Category - Transitions

1
Jojo Peter: A Tribute from a Former Teacher
2
Richard Hoar: Missionary, Mentor, and Then Some
3
Wounded Hearts on a Journey with Fr. Bill McGarry
4
Remembering My Playmate, Fr. Wayne Tkel, SJ
5
The Passing of Fr. William McGarry, Architect of the New Micronesian Mission
6
Sr. Dorothy Nook: Incessant Critic and Best of Friends
7
We Can Call Him Bishop Julio Now
8
A New Year’s Prayer: “Let That Little Light Shine”

Jojo Peter: A Tribute from a Former Teacher

We called him Joachim in those days. In 1980, as a freshman at Xavier High School, he was a new arrival from Ettal in the Mortlocks… young, playful but polite, everyone’s friend. Neither a standout student nor a trouble-maker, he was just an outer-island boy eager to make it at a school with a big reputation. Even then he was known for his ready smile and his warm personality.

Then, during the summer break after his freshman year, everything changed. While climbing the waterfalls at the Wichen River, he slipped off the ledge and broke his spinal cord. He was sent to Hawaii for treatment, and soon afterwards went into rehabilitation for the rest of the year. The doctors informed him that he would never walk again.

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Richard Hoar: Missionary, Mentor, and Then Some

Soon after I first met Dick on Palau in 1964, he had me pushing wheelbarrows full of wet cement up a ramp to be dumped on the second floor of the new Maris Stella School he was building. Dick came to Palau in 1958 as a classical missionary figure, the man who could construct churches and schools as easily as he can repair the engine of his jeep. Men of my age might have admired the versatility of that generation of Jesuits, but we could never have aspired to imitate them. Still, the cold beer tasted especially sweet after two hours of hauling cement.

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Wounded Hearts on a Journey with Fr. Bill McGarry

The following reflection on Fr. Bill McGarry’s funeral was written by Patty Clemente, a longtime friend and counselee.

Some years back, Fr. Bill gave me a small book entitled “Hearts on Fire,” which contains prayers of Jesuits. In the introduction of this book, it is suggested that the prayers be used “when your own words fail you.”  Since my own words fail me, I am borrowing the prayers of others to describe the highlights of yesterday’s journey with Fr. Bill.

We started the journey with the prayer found in the Spiritual Exercises #233: “In omnibus amare et servire Dominum” (“In all things, love and serve the Lord”).  At the start of his homily, Fr. Thomas O’Gorman bared us his wounded heart by praying, “Bill, help me through this.”  He then went on to console us by explaining the prayer that is also “goodbye.”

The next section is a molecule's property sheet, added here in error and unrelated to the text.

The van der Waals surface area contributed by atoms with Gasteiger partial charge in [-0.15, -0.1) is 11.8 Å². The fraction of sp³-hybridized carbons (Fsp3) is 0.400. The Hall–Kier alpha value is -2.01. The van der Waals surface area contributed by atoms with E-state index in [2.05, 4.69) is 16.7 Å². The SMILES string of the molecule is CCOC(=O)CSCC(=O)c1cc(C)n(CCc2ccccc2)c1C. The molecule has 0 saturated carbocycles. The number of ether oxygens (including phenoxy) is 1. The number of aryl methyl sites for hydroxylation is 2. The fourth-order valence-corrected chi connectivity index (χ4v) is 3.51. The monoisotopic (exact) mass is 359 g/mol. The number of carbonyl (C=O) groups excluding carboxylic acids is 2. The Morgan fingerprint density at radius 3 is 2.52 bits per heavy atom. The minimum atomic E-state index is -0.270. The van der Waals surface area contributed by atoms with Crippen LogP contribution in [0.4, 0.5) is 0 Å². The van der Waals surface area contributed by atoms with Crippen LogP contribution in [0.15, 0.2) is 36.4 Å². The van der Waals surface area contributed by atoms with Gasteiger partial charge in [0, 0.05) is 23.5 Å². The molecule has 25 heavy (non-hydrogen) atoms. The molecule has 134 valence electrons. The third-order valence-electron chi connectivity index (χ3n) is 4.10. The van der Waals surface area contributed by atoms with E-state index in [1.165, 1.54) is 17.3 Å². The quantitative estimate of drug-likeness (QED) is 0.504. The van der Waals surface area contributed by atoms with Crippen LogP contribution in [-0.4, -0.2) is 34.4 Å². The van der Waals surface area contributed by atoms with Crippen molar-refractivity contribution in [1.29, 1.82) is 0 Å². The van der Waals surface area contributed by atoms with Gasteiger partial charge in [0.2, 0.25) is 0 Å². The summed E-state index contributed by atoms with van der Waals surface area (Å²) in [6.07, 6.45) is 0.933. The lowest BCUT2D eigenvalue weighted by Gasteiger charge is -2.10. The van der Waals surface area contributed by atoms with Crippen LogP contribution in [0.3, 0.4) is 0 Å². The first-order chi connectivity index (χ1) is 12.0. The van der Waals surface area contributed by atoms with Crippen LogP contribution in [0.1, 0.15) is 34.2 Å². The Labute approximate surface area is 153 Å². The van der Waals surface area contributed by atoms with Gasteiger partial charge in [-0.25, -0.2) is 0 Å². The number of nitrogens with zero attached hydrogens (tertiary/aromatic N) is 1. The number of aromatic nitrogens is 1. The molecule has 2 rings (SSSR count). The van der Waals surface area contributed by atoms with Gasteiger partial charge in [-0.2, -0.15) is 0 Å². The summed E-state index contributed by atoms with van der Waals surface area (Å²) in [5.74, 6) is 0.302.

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Remembering My Playmate, Fr. Wayne Tkel, SJ

Patty Clemente, a classmate of Wayne’s at the Ateneo de Manila, offers this tribute to Wayne, who died just a few days ago. Patty, born in Baguio, is a practicing lawyer and has two children. -Fran Hezel

One of the happiest times in my life was spent in the company of my dear friend, Fr. Wayne Tkel, SJ.  We were fortunate to be under the care of our “den mother,” Fr. Bill McGarry, while we were students at the Ateneo.

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The Passing of Fr. William McGarry, Architect of the New Micronesian Mission

Finally, on December 29, we received the news that we long anticipated but dreaded: Fr. Bill McGarry died at the age of 90 in the Jesuit infirmary in Manila. The man who more than anyone else had shaped the course of the modern Jesuit mission in Micronesia had left us. The uncrowned (and unmitred) head of our Jesuit band of brothers had passed away.

Bill was born and raised in Brooklyn, but he attended Xavier High School (the Manhattan version, of course) along with just about every other Jesuit who served on Pohnpei–Hugh Costigan, Joe Cavanagh, Jack Curran and Dick Becker for starters.

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Sr. Dorothy Nook: Incessant Critic and Best of Friends

It was sometime the late 1980s, as I remember. Sr. Dorothy and I were driving to some hotel or other on Saipan for the dress-up dinner that was to end a Micronesian library conference. We both heard a pop as our car suddenly began to swerve. It was a flat tire, we saw when we came to a stop. I looked at Dorothy, but she began a long monologue about how she knew nothing about changing car tires. So there was nothing I could do but crawl under the car to position the jack, start loosening the bolts, and find the spare tire. And hope that my good trousers and pressed shirt didn’t look too much the worse for wear when we finally got to the dinner. All the while, Dorothy was chirping away–wishing that we had left a little earlier in case of such emergencies, suggesting that we should have taken the middle road rather than the beach road, complaining about the condition of the highways, reminding me how late we were going to be for the dinner.

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A New Year’s Prayer: “Let That Little Light Shine”

The other night when I was invited to lead prayers at a Chuukese wake, I thought I knew what to expect. First of all, the viewing was not for a single person, but for two young men–first cousins, as it happens, who died violent deaths. The two youths, one of them just 18 and the other in his early 20s, died of gunshot wounds to the head, after another young man, who was hit in the face with a slingshot, caught up with them and killed them both. Who started the trouble? The shooter said that one of the Chuukese did. Who knows? Maybe the court will clarify all this in the course of time. But that evening my job was not to determine responsibility for the crime; it was to comfort the families of these two young men.

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